Every athlete needs a goal. Levi Leipheimer, the American captain of the Gerolsteiner cycling team, stated recently that his goal was “to get on the podium at the Tour de France.” Your objectives may not be quite so lofty, but whatever your goal, the training methodology known as periodization is the best way to get there. If you’re a weekend warrior who works out for health and enjoyment, periodization will help you increase your fitness skills. If you’re planning a bike tour of Provence next year, periodization will have you riding your way to the Brie and Bordeaux, and if you’re heading for a marathon several months down the road, periodization is your ticket to peaking at just the right time.
Periodizing your training plan means dividing up your long-term training program into discreet blocks of time and varying both training intensity and skill set from one block to the next. Working at different levels of intensity over time improves your overall fitness, teaches you to cope with fatigue both physically and mentally, makes training more enjoyable, lowers your risk of injury and helps you to avoid the dangers of overtraining.
Periodization introduces structure and efficiency to your training plan, allowing you to make the most of each workout session. There’s no wasting time on sessions that don’t help you to reach your goal, which translates to better performance on event day.
Periodizing your training plan involves two concepts: 1) figuring out a workable timetable that fits you and your schedule and 2) selecting the appropriate workouts for each time period that will help you achieve your fitness goals.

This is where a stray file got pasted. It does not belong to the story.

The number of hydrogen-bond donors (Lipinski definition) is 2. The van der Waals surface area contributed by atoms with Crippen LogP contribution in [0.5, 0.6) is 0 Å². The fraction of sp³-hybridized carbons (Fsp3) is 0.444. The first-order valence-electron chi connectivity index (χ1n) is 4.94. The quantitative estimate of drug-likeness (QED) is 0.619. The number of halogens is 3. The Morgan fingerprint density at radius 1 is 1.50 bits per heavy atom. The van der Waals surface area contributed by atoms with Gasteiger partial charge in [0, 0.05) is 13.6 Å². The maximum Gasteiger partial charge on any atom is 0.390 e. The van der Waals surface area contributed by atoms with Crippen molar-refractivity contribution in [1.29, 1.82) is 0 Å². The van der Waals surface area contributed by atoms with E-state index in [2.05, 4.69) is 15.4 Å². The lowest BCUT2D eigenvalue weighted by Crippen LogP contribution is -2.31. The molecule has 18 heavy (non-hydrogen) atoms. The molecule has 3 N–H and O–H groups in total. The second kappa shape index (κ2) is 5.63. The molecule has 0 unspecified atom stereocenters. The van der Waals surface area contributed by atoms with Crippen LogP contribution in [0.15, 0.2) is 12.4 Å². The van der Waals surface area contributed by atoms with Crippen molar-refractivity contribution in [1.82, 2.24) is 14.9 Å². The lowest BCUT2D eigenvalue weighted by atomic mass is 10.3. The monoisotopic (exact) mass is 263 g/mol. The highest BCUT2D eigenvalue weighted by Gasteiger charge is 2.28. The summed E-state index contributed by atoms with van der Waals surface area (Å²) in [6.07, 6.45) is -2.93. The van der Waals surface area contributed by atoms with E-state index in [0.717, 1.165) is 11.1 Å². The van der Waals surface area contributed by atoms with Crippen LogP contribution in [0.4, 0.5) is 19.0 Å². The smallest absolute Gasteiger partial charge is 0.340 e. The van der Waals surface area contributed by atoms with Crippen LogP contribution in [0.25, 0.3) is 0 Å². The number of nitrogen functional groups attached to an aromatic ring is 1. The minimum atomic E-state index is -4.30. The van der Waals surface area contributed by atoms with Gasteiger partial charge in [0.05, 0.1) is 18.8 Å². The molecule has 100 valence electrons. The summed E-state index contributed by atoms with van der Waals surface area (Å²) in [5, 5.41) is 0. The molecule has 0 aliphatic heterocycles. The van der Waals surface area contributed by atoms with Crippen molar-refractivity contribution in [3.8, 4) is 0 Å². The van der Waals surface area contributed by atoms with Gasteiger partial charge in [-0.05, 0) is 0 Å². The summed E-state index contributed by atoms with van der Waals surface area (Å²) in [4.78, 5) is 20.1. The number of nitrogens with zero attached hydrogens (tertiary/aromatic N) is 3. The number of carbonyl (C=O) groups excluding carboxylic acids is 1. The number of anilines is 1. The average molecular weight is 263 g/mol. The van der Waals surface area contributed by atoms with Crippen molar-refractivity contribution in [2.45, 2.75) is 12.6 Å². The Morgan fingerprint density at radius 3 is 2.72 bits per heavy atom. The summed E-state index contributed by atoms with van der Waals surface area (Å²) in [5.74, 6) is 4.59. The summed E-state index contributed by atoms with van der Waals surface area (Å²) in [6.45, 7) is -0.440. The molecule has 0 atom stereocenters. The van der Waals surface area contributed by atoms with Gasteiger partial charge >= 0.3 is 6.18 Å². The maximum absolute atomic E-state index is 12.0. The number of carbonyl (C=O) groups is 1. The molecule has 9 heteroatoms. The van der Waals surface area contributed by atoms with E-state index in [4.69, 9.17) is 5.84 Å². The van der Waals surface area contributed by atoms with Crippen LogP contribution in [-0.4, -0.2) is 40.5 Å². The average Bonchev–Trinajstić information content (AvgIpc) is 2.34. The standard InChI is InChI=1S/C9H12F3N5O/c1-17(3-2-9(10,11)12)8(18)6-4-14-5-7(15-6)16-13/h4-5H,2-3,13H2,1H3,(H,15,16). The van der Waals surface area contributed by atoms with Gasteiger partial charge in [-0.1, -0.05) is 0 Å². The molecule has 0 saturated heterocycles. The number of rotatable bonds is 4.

The Building Blocks of a Training Plan
Like most scientifically-minded people, exercise physiologists are fond of multi-syllabic labels for relatively simple things. Fortunately, the meanings of the three time divisions in a periodized training plan aren’t too difficult to discern. The macrocycle (“macro” = large) is the biggest increment of time in your training plan, lasting from several months to one year in length. A mesocycle (“meso” = middle) is the intermediate increment of time between the largest and the smallest; there are several mesocycles in a macrocycle, and each mesocycle lasts anywhere from several weeks to several months. Lastly, a microcycle (“micro” = small) is the smallest increment of time in the training plan, usually lasting from seven to 14 days. As you might imagine, two or more microcycles make up a mesocycle. Wondering where actual workout sessions fit into this scheme? Think of a workout session as the basic building block of the training plan; several workout sessions occur in each microcycle.